Hereafter

Putting aside The Outlaw Josie Wales, High Plains Drifter, and Unforgiven, terrific westerns bearing Clint Eastwood’s unmistakable air of somber, refined cool – qualities we observe in his best performances – I’m completely at ease asserting he’s the clumsiest A-list filmmaker in Hollywood. One of the greatest movie stars of all time, overqualified for iconic, forever and ever status alongside Cary Grant and Katherine Hepburn in the pantheon, but a wet blanket behind the camera.

Hereafter, which I wish L. Ron Hubbard was still around for, is sure to inveigle critics with its “contemplative pace” and “mood.” But don’t mistake aberrant filmmaking for vision. Don’t confuse Clint’s hand with his haunch. For all the waiting we’re made to do in Hereafter, we might as well be in a Dreyer movie (watching Gertrud at least gets you bragging rights). As in “The Golden Girls,” every new scene begins with an establishing shot; as in a student film, no scene begins until the actors have walked into the frame, and none ends until they have left it; each line is followed by a ham-handed meaningful pause wherein we are, I suspect, supposed to be absorbing a certain latent emotional complexity which, sadly, is never latent. (For more on this, see Million Dollar Baby, Invictus, Gran Torino, and Mystic River, an equally miserable film, which contains one of the most insincere cinematic clichés in all of filmdom – the crane up from a dead body/grieving person to signify the ascension of their spirit/cry to God up from the concrete and into [you guessed it] heaven. Is that really, after his eighty years in life and film, Clint Eastwood’s best evocation of that experience? It seems to be. He does it again in Hereafter.)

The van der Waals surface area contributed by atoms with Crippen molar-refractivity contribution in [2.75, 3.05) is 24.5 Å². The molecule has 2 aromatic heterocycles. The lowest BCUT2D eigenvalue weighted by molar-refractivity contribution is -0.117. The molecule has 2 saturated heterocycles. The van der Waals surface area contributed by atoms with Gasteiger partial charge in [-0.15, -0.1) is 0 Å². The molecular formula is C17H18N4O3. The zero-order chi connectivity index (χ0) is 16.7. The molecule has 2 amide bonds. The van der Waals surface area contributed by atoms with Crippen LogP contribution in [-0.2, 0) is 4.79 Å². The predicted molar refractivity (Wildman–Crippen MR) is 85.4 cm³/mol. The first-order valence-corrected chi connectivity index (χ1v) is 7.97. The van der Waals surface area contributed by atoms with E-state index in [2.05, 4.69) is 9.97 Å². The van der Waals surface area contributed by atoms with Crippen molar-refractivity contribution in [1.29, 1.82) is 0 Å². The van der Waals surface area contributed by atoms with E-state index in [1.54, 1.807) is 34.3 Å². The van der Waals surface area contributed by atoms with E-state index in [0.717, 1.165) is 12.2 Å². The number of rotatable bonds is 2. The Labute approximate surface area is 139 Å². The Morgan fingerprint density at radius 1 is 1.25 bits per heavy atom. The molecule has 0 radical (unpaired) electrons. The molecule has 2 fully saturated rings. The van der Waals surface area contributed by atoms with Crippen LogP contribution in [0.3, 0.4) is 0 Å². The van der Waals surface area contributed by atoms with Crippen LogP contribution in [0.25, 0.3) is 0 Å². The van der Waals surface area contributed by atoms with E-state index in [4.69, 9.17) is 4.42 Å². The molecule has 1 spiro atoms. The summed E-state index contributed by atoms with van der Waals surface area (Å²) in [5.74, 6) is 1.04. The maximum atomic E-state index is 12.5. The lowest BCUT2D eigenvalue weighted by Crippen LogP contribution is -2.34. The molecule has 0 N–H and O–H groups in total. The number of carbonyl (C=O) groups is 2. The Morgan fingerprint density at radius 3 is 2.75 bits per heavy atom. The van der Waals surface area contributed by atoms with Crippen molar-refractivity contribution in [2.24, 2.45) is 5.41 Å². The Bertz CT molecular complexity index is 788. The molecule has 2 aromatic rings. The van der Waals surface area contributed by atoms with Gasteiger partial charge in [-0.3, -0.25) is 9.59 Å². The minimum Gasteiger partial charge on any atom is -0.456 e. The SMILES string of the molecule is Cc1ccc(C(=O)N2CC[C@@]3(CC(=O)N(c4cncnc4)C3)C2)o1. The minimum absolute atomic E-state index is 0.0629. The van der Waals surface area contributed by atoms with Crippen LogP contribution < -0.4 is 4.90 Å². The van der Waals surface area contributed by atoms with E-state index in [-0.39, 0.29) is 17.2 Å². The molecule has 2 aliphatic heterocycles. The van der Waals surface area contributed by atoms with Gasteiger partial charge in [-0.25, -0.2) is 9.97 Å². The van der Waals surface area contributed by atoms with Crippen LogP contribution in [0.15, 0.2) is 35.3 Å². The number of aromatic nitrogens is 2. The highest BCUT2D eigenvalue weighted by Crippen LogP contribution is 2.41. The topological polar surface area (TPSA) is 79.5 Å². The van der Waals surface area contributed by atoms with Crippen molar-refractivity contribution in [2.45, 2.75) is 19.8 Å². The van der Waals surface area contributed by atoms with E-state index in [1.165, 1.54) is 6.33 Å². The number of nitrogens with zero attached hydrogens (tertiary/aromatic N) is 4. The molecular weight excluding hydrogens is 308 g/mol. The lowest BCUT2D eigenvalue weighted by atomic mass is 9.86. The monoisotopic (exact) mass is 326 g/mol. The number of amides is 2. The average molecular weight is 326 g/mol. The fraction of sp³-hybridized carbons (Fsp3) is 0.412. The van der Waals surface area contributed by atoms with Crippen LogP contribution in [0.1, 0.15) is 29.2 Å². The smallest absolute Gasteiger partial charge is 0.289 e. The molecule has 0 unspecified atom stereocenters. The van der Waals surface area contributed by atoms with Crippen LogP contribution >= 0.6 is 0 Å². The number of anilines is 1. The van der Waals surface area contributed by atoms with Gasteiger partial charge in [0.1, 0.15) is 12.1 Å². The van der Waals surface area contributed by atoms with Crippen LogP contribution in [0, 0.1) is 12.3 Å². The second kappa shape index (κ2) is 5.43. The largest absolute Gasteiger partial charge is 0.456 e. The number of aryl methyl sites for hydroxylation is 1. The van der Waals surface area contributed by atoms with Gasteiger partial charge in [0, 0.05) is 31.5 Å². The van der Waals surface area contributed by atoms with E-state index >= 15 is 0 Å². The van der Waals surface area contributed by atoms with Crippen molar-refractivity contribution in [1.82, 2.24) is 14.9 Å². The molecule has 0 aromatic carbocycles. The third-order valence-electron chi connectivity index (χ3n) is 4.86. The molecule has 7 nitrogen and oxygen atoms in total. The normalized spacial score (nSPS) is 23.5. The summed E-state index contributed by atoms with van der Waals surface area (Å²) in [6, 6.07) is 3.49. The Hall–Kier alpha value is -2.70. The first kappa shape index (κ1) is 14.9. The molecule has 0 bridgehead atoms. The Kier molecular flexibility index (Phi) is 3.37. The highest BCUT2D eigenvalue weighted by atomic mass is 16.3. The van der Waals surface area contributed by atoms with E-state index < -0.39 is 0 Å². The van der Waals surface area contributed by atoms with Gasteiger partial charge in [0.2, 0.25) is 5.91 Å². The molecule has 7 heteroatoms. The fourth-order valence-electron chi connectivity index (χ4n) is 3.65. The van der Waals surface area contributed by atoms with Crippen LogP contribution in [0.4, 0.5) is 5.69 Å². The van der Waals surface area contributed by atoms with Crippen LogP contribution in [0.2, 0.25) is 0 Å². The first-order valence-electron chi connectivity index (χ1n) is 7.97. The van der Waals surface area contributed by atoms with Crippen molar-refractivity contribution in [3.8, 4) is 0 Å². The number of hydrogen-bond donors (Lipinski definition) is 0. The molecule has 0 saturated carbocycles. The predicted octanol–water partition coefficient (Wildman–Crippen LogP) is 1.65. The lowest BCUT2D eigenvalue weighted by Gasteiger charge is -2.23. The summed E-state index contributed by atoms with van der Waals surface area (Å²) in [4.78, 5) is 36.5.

They say Clint Eastwood is the last classicist. He isn’t. Peter Bogdanovich is the last classicist. Clint Eastwood is merely out of touch. He makes movies as if people haven’t been making and thinking about movies for a hundred years. Add to that Hereafter’s amateur metaphysics, and you have a film only M. Night Shyamalan could love.

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8 responses to “Hereafter

  1. you may have a point, but oy, are u in trouble

  2. I’ve read a few scathing reviews about Hereafter but this one takes the cake!

  3. seams were the dress.

  4. Couldn’t disagree more. I loved this movie, and I was captivated from beginning to end. I don’t care that he cuts with clean entrances and exits; it works for this kind of movie. I watched the movie on its own terms and found it to be touching and moving. These are characters with deep inner turmoil and the ways in which they seek release and understanding were conveyed subjectively and movingly, and yet the film overall has an objective POV in its overview of this world and subject material. This to me was a way of unifying all these people and their different angles on the subject of death. I also noticed that almost every character in the film, even the minor ones, help other people, and I found this a welcome and refreshing thing to see on screen. It’s rare.

  5. By the way, forgot to add — how can Bogdanovich be the last classicist when he doesn’t even make movies anymore?

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